Confessions of a...Paleontologist
As part of our Secrets and Confessions project we've invited a series of guest writers to pen their stories for us. Read on to discover paleontologist Steve Brusatte's deepest, darkest, muddiest secret. To submit your own story to the project visit the Secrets and Confessions webpage.
I’m a paleontologist—a scientist who digs up dinosaurs for a living. One of the perks of the job is that people always seem to be interested in what I’m finding. Especially the press. Journalists sniff out new dinosaurs like those Italian pigs sniff out truffles. I’ve been blessed a few times now to wake up in the morning and see my beaming mug in The Guardian or The Times or some dastardly tabloid, next to some hyperbolic headline about some new dinosaur that I uncovered in some corner of the globe.
But here’s my dirty little secret: I don’t particularly like fieldwork, and I’m not particularly good at it.
Don’t get me wrong, I love travelling the world, working with all kinds of amazing scientists, venturing into the badlands and emerging with 100-million-year-old bones of spectacular creatures that no human has ever seen before.
It’s just not my favorite part of the job. I would much rather be sitting by my computer writing up a description of a new dinosaur, or working on a book, or giving a lecture, or even teaching. That’s a sacrilegious thing for a paleontologist to say, as we’re supposed to be a special breed of rugged explorers.
There are many things that boys usually learn from their fathers—what sports teams to love and hate, what vocabulary to use when you stub your toe, how to treat girls, and how to use your hands. To hunt, to fish, to build things. But my father can’t build anything, and thus neither can I.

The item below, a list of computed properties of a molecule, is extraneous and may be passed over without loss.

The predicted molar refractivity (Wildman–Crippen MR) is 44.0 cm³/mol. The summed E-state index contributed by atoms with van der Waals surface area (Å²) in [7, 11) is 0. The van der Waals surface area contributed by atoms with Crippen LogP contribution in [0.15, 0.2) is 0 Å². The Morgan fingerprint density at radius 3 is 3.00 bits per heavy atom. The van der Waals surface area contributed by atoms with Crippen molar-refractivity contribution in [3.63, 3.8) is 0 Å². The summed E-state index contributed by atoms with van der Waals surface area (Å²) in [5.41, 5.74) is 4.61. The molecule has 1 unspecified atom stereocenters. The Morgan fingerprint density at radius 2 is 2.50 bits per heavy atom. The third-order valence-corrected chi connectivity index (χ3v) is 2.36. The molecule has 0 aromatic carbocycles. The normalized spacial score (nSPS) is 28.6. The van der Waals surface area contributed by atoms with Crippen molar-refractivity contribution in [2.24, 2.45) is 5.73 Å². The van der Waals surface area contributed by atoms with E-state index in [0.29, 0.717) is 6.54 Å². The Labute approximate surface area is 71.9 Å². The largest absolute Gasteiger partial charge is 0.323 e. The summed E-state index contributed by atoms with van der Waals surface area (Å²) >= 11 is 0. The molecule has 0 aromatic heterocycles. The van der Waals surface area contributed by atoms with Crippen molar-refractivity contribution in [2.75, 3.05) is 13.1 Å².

It’s not his fault. He was never taught.
But his father could build things. His pops, my grandfather, Louis, was a strong, vivacious, fast-talking Italian American who raised his brood of four girls and my father in the Chicago suburbs in the 1950s. His garage was full of tools, his workbench a thing to behold. Extended family from far and wide would ask him to fix this or install that, and he would oblige, especially if you gave him a few beers or some slices of watermelon.
Making things was also his job. He forged steel at the US steelworks in Joliet, Illinois, once one of the biggest mills in the US. It was hot, nasty, muscle-shredding work. But Louis was a legend—the short little guy was one of the hardest workers around.
But then one day everything changed.
Louis was going about his work, just another day on the job, a few more hours to go and then his wife and kids would be waiting for him, dinner on the table. Far above him, something slipped, and then came crashing down, thud. It was a bale of wire, weighing more than 1,000 pounds. And it fell right on Louis’s hip.
It was a miracle that he didn’t die. He almost lost one of his legs to a blood clot, but he pulled through. But he was permanently deformed, a once proud man reduced to a cripple. He couldn’t cook steel anymore, so the mill put him to work in maintenance. For a while he was able to still build things, but after a few years that became too difficult. So they made him into a custodian. A janitor. He unclogged toilets and cleaned up spills.
That was around the time my father was born. When my dad was growing up, his father’s tools gathered dust, his workbench sat silent, like a museum exhibit to the man who once was. There was no father-son bonding over hammers and saws and chisels. And when Louis died when my father was a teenager, an uncle came over and swept the tools into his truck, drove off, and that was that.
My father became a lawyer, a lover of books, somebody whose idea of hell is mowing the grass on Sunday or trimming hedges or trying to sort the basement when the sump pump stops working. We had a toolbox at home when I was growing up, but it was more for decoration, and I never learned much beyond the basics of how to hammer a nail.
As a paleontologist I build family trees of ancient organisms. Genealogies that show how the dinosaurs were related to each other, which we need in order to study their evolution. But it’s my own family tree that explains how I got to where I am today: a paleontologist who isn’t so good at digging up dinosaurs.